Bewkes outlines TW initiatives


UPDATED 6:27 p.m. PT Feb. 6
CORRECTED 5:55 p.m. PT Feb. 7

New Line's status as a full-fledged studio under the Time Warner umbrella is under review, new Time Warner CEO Jeffrey Bewkes said Wednesday, as he gave Wall Street his first assessment of what the media conglomerate could look like in the future.

AOL, Time Warner Cable and the TW corporate offices also are in for a revamp, Bewkes said during his first earnings conference call since taking the reins of the conglomerate.

The news came on the day that TW reported mixed fourth-quarter financials and projected slower 2008 growth.

Bewkes unveiled a review of New Line's operations that could leave the studio as a label housed within Warner Bros. and without its own distribution system.

His comments on New Line were the first formal signals from the top that TW is rethinking its approach to film operations. Although the restructuring could lead to the departure of co-chairmen Michael Lynne and Bob Shaye -- each of whom is in the final year of his five-year contract -- sources at Warners insisted that they are working with Bewkes to address New Line's future.

Bewkes said his team is "evaluating whether it still makes sense to operate two separate (studio structures)" at a time when the importance of international boxoffice is rising and studios make fewer releases. Hinting that he doesn't want to sell New Line, though, he said he wants to operate New Line "more efficiently."

Bewkes also said he sees "real value" in New Line as an independent label and brand.

When Lynne and Shaye founded the brashly indie New Line in 1967, they focused on genre fare like "The Nightmare on Elm Street" series and offbeat movies from such directors as John Waters. Acquired by Turner Broadcasting System in 1994, New Line became part of TW in 1966 when TW absorbed TBS.

Although never abandoning its genre roots, New Line gradually took on more ambitious projects, hitting pay dirt with such franchises as the "Austin Powers" movies and "Rush Hour" series. The three "Lord of the Rings" movies, released between 2001 and 2003, resulted in a boxoffice bonanza and Oscar glory.

But New Line hasn't maintained that momentum. Although it scored two $100 million-plus hits in 2007 with "Hairspray" and "Rush Hour 3," most of its lineup failed to ignite and its pricey "Golden Compass," though a hit abroad, fell flat in the U.S.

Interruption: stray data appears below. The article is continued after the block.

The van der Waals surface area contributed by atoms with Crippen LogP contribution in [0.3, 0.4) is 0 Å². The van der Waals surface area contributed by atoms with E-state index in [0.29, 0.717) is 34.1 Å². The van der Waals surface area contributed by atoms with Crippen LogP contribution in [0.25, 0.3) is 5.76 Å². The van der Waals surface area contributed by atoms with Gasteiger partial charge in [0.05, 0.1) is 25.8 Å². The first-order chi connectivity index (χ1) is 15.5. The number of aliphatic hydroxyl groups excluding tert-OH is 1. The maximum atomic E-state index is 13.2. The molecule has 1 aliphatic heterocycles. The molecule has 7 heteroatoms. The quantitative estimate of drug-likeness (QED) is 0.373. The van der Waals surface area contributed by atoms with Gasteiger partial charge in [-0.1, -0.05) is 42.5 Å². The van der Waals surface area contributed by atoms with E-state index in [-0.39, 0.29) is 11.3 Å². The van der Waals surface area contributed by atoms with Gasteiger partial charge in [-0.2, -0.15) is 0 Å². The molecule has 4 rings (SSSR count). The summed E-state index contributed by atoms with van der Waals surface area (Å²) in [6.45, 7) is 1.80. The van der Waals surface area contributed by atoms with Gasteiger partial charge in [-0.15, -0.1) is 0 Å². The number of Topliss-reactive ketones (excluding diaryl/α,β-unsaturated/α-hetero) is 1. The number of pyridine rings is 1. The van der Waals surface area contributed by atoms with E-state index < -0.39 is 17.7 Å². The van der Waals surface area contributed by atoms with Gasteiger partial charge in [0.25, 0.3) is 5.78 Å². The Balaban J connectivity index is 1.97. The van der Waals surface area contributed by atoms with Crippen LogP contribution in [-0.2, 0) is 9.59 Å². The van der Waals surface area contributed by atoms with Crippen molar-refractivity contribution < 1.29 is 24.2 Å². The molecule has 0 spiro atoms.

While New Line has a full, domestic distribution operation, it releases its films abroad through foreign distributors. If New Line were downgraded to a Warners label, Warners might be hard-pressed to handle a full complement of New Line titles through its domestic pipeline: Last year, Warners released 24 films, while New Line distributed 13. But TW may well decide it wants to feed New Line's product through Warners' international distribution apparatus, given the rising boxoffice tide throughout the world.

On other fronts, Bewkes also discussed a split of AOL's online advertising and audience business from its Web access business; a restructuring of TW's 84% stake in TW Cable; and more than $50 million in annual corporate cost cuts in an initial round of cuts.

While Bewkes gave few specifics on many of his restructuring initiatives, Wall Street apparently enjoyed some unusual candor and sent TW shares 2% higher to $15.71. TWC is "substantially undervalued," Bewkes argued.

In terms of running TW's businesses better, he said the firm -- and most in the industry overall -- needs to be "a bit more revolutionary than evolutionary" in digital initiatives. TW predicted adjusted OIBDA would grow 7%-9% this year, which could exceed Wall Street's average forecast of 7% but would fall well below the 17% recorded in 2007.

The fourth-quarter profit of $1 billion included special items and marked a decline from the $1.7 billion recorded a year ago, which was boosted by a gain. OIBDA increased 16% to $3.5 billion thanks to growth in film and publishing and at TWC and AOL. Revenue rose 2% to $12.6 billion.

Quarterly film OIBDA jumped 46% to $350 million as revenue rose 13% to $3.5 billion helped by the success of "I Am Legend."

Gregg Kilday in Los Angeles contributed to this report.